On This Day
1936 – Initial flight of the Focke-Wulf Fw 61, the first practical helicopter.
The Focke-Wulf Fw 61 is often considered the first practical, functional helicopter, first flown in 1936. It was also known as the Fa 61, as Focke began a new company—Focke-Achgelis—after development had begun.
Design and development
Professor Henrich Focke, through his development of the Fw 186, and through his work on the C.19 and licence-built C.30 autogyros, came to the conclusion that the limitations of autogyros could be eliminated only by an aircraft capable of vertical flight, the helicopter. He and engineer Gerd Achgelis started the design for this helicopter in 1932. A free-flying model, built in 1934 and propelled by a small two-stroke engine, brought the promise of success. Today, the model can be seen in the Deutsches Museum in Munich.
On 9 February 1935, Focke received an order for the building of a prototype, which was designated the Fw 61; Focke referred to it as the F 61. Roluf Lucht of the technical office of the RLM extended the order for a second aircraft on 19 December 1935. The airframe was based on that of a well-tried training aircraft, the Focke-Wulf Fw 44 Stieglitz.
Using rotor technology licensed from the Cierva Autogiro Company, a single radial engine drove twin rotors, set on tubular steel outriggers to the left and right of the fuselage. Each main rotor consisted of three articulated and tapered blades, driven by the engine through gears and shafts. Longitudinal and directional control was achieved using cyclic pitch and asymmetric rotor lift. The counter-rotation of the two rotors solved the problem of torque-reaction as also shown by Louis Bréguet. The small horizontal-axis propeller directly driven by the engine was purely to provide the necessary airflow to cool the engine during low speed or hovering flight and provided negligible forward thrust.
Only two aircraft were produced. The first prototype, the V 1 D-EBVU, had its first free flight on 26 June 1936 with Ewald Rohlfs at the controls. By early 1937, the second prototype, V 2 D-EKRA, was completed and flown for its first flight. On 10 May 1937, it accomplished its first autorotation landing with the engine turned off.
Focke-Achgelis began work on a two-seat sports version of the Fw 61, the Fa 224, which would have used an Argus As 10C engine and had greater performance. However, the Fa 224 never left the drawing board at the outbreak of WW2.
In February 1938, the Fw 61 was demonstrated by Hanna Reitsch indoors at the Deutschlandhalle sports stadium in Berlin, Germany. It subsequently set several records for altitude, speed and flight duration culminating, in June 1938, with an altitude record of 3,427 m (11,243 ft), breaking the unofficial 605 meter altitude record of the TsAGI 1-EA single lift-rotor helicopter from the Soviet Union set in August 1932, and a straight line flight record of 230 km (143 mi).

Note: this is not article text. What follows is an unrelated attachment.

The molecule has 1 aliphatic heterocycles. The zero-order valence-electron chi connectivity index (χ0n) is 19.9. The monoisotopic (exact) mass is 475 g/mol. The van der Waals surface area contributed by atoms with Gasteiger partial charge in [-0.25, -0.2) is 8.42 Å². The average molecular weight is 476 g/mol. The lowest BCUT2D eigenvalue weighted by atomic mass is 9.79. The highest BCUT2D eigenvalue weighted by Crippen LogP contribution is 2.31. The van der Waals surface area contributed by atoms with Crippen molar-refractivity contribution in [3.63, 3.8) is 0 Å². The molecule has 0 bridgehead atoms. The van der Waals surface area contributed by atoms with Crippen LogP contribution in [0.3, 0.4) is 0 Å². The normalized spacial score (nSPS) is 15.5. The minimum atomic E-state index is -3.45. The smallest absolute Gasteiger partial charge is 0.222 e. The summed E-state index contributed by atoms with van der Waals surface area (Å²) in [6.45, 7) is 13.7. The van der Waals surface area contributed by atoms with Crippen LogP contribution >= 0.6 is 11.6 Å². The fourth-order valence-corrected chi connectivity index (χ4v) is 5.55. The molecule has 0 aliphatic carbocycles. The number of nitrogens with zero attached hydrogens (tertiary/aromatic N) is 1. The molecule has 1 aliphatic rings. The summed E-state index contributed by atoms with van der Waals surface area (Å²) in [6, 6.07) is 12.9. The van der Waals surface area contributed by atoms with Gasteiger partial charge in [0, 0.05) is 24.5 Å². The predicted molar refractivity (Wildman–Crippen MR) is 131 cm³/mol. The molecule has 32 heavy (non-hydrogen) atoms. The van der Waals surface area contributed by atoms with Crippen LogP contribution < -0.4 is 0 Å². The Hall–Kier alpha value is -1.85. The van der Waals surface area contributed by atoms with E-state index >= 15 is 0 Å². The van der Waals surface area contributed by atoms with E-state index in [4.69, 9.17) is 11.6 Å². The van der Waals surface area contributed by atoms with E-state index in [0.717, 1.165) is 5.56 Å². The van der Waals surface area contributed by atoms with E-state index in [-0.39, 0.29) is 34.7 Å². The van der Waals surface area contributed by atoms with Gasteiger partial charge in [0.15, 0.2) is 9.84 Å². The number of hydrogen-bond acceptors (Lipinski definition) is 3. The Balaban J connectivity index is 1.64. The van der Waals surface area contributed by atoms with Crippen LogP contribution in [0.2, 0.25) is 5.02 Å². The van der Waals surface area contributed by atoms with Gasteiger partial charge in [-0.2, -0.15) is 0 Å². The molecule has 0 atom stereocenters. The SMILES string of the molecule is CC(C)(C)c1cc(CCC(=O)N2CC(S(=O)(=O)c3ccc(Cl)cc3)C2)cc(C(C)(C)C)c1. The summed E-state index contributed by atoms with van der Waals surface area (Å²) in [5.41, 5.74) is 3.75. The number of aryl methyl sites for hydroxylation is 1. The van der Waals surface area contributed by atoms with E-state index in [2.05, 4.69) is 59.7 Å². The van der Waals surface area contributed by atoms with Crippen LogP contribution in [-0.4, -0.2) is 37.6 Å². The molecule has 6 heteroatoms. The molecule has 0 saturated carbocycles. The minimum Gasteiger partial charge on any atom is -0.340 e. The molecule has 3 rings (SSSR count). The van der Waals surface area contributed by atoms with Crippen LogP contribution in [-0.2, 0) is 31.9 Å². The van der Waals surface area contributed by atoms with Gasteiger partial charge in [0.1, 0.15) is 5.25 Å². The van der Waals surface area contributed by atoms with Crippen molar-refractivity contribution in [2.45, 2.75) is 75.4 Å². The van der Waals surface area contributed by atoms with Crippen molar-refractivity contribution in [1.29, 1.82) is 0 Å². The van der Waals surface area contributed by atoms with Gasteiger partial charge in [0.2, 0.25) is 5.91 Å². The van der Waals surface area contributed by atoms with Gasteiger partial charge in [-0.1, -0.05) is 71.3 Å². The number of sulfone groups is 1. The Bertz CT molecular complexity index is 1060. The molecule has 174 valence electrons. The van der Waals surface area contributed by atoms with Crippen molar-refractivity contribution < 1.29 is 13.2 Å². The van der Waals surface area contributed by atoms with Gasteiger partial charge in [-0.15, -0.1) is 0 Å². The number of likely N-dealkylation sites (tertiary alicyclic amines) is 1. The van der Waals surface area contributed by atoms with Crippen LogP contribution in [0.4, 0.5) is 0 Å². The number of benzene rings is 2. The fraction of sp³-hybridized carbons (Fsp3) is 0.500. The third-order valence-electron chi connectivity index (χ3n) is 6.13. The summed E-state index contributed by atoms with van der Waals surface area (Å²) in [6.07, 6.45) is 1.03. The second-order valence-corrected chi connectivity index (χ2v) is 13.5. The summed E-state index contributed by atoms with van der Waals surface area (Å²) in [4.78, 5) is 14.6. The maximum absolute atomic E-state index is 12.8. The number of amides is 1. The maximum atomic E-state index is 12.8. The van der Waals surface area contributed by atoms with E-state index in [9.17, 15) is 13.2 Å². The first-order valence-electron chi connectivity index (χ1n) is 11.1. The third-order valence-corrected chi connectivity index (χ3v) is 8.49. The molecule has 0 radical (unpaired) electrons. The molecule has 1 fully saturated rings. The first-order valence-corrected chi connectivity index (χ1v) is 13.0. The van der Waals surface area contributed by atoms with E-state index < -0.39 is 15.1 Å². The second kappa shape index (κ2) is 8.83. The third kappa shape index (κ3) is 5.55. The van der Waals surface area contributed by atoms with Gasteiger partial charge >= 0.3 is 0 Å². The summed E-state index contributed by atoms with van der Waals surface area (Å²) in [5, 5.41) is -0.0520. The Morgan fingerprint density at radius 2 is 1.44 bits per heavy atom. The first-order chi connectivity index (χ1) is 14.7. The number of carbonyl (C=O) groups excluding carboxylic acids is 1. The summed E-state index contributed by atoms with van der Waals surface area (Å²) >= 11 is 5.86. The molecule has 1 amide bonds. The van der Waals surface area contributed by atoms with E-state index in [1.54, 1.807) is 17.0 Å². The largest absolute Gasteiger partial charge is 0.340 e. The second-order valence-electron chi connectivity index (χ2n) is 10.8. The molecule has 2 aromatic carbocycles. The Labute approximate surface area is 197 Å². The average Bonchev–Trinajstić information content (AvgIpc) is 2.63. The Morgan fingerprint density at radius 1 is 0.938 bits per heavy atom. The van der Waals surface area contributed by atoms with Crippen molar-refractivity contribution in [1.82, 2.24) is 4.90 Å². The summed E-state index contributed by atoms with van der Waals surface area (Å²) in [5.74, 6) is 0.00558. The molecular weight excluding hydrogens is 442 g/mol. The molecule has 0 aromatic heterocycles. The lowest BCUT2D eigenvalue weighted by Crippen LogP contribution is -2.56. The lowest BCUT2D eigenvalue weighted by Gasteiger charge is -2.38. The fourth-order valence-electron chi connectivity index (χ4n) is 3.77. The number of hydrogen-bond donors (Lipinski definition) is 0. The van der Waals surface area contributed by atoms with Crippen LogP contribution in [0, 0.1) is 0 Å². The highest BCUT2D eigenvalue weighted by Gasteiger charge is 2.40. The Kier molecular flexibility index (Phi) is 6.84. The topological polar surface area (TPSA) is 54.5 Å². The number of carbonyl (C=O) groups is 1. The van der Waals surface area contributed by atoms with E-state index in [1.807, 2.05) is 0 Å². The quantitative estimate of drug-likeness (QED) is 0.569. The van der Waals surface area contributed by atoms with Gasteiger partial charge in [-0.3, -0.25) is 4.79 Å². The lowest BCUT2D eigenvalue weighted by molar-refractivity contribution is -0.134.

Neither of these machines appear to have survived World War II, although a replica is on display at the Hubschraubermuseum in Bückeburg, Germany.
Born On This Day
1893 – Dorothy Fuldheim, American journalist and author (d. 1989)
Dorothy Fuldheim (June 26, 1893 – November 3, 1989) was an American journalist and anchor, spending the majority of her career for The Cleveland Press and WEWS-TV, both based in Cleveland, Ohio.
Fuldheim has a role in United States television news history; she is credited with being the first woman in the United States to anchor a television news broadcast as well to host her own television show. She has been referred to as the “First Lady of Television News.” 
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Wait, for now.
Distrust everything, if you have to.
But trust the hours. Haven’t they
carried you everywhere, up to now?
Personal events will become interesting again.
Hair will become interesting.
Pain will become interesting.
Buds that open out of season will become lovely again.
Second-hand gloves will become lovely again,
their memories are what give them
the need for other hands. And the desolation
of lovers is the same: that enormous emptiness
carved out of such tiny beings as we are
asks to be filled; the need
for the new love is faithfulness to the old.
Don’t go too early.
You’re tired. But everyone’s tired.
But no one is tired enough.
Only wait a while and listen.
Music of hair,
Music of pain,
music of looms weaving all our loves again.
Be there to hear it, it will be the only time,
most of all to hear,
the flute of your whole existence,
rehearsed by the sorrows, play itself into total exhaustion.
I am grateful to Rosanne Cash and the New York Public Library’s Paul Holdengräber for bringing this enormously enlivening poem to my attention. Complement it with Diane Ackerman on what working at a suicide prevention hotline taught her about the human spirit.
The Passive Voice: Spotify: We ‘Overpaid’ Songwriters and Their Publishers in 2018, and We Would like Our Money Back; The Time I Called out a Children’s Book Author for Letting Girls Down and more ->
GlacierHub—Newsletter—June 24, 2019
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